1971 Ford Maverick Grabber
6-cyl. 170cid/100hp 1bbl
With an experienced team and a lot of data.
The Ford Maverick was introduced in mid-1969, exactly five years to the day after the original Mustang appeared. Basically an economy sports coupe, it was built on the Falcon chassis and used the Falcon’s 170-cid straight-six engine. The Maverick was advertised at 22 mpg, weighed 2,411 pounds, and sold for $1,995. In the first partial year 127,833 were sold.
The Maverick returned unchanged for 1970 and a staggering 451,081 found homes. Buyers had the option of the 105-hp, 170-cid six or the larger 200-cid six-cylinder with 120 hp. Transmission choices were automatic or three-speed.
The Maverick gained a four-door sibling in 1971 and a sporty “Grabber” version with a 210-hp, 302-cid V-8. Also available was a 145-hp, 250-cid six-cylinder engine. Sales dipped to 271,697, with 38,963 opting for the Grabber package and 73,208 buying four-door sedans.
Once again, the 1972 Ford Maverick was unchanged and sales stayed steady. The 302-cid V-8 was offered on all three models instead of being unique to the Grabber. The 1973 model year saw the first stirrings of safety bumpers, and a slight horsepower slip, now down to 135 for the 302. For 1974 hefty bumpers were added at both ends while trim was upgraded.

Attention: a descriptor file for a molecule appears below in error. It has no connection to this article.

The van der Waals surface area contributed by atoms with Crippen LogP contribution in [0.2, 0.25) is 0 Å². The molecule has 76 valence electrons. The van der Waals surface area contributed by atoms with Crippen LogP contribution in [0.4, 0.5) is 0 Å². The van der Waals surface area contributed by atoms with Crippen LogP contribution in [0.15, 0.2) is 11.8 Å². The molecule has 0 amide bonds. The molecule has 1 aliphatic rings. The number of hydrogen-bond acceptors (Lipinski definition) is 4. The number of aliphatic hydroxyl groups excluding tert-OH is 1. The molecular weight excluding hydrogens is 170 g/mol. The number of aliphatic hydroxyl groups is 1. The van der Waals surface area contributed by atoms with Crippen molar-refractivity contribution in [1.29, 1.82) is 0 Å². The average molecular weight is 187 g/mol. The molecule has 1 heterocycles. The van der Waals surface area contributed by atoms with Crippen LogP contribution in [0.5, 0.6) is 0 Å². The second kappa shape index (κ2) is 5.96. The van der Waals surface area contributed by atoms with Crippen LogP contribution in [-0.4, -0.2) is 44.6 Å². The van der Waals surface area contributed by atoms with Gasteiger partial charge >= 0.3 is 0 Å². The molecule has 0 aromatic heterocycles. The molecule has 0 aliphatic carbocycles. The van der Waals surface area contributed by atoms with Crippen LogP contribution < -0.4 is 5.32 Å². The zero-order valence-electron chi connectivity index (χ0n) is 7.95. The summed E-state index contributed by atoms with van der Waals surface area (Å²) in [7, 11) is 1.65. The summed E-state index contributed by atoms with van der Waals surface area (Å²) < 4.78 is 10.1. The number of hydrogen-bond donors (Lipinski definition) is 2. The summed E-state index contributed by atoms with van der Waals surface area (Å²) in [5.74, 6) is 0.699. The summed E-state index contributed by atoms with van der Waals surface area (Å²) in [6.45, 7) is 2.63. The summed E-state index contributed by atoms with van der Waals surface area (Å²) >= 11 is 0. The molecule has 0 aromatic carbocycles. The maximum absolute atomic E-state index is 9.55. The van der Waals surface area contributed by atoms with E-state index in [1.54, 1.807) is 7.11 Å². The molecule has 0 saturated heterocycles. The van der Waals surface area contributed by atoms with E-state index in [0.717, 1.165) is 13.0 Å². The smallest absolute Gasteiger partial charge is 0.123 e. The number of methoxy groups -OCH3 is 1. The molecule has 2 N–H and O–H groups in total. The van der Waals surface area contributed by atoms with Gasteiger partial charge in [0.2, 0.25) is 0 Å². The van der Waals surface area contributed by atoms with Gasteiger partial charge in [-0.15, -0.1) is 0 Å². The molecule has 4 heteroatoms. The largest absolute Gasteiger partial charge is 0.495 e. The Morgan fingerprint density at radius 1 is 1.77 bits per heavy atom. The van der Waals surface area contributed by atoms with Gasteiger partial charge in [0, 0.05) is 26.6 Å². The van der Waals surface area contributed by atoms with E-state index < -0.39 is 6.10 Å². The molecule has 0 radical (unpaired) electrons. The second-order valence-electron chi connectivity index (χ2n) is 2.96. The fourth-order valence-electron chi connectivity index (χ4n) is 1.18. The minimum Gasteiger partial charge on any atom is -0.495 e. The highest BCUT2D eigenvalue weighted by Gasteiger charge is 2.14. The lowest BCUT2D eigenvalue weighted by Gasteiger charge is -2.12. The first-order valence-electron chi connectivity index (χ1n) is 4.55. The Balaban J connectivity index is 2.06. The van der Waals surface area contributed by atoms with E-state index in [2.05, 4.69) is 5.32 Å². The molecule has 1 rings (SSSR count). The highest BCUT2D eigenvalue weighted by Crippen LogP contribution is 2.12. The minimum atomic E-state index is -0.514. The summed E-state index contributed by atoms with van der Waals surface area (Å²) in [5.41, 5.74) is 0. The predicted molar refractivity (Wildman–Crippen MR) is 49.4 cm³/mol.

The Maverick was supposed to be replaced by the Granada in 1975, but gas worries kept it in the lineup, and 162,572 were sold. Catalytic converters made their appearance, which dropped the 302’s output to 129 hp, which was still nearly double the six-cylinder’s output. Power disc brakes became optional.
The 1976 model year marked the appearance of the Maverick Stallion dress-up package, which is quite rare today. There was also a luxury decor sedan. Little changed in the Maverick’s last year, before it was replaced by the Fox body Ford Fairmont in 1978.
Ford Mavericks are often remembered nostalgically as the first car of an entire generation, and their survival is therefore assured. Running examples can be found for next to nothing, and some of the wilder 1970s appearance packages and off-the-wall colors make them stand out against modern cars.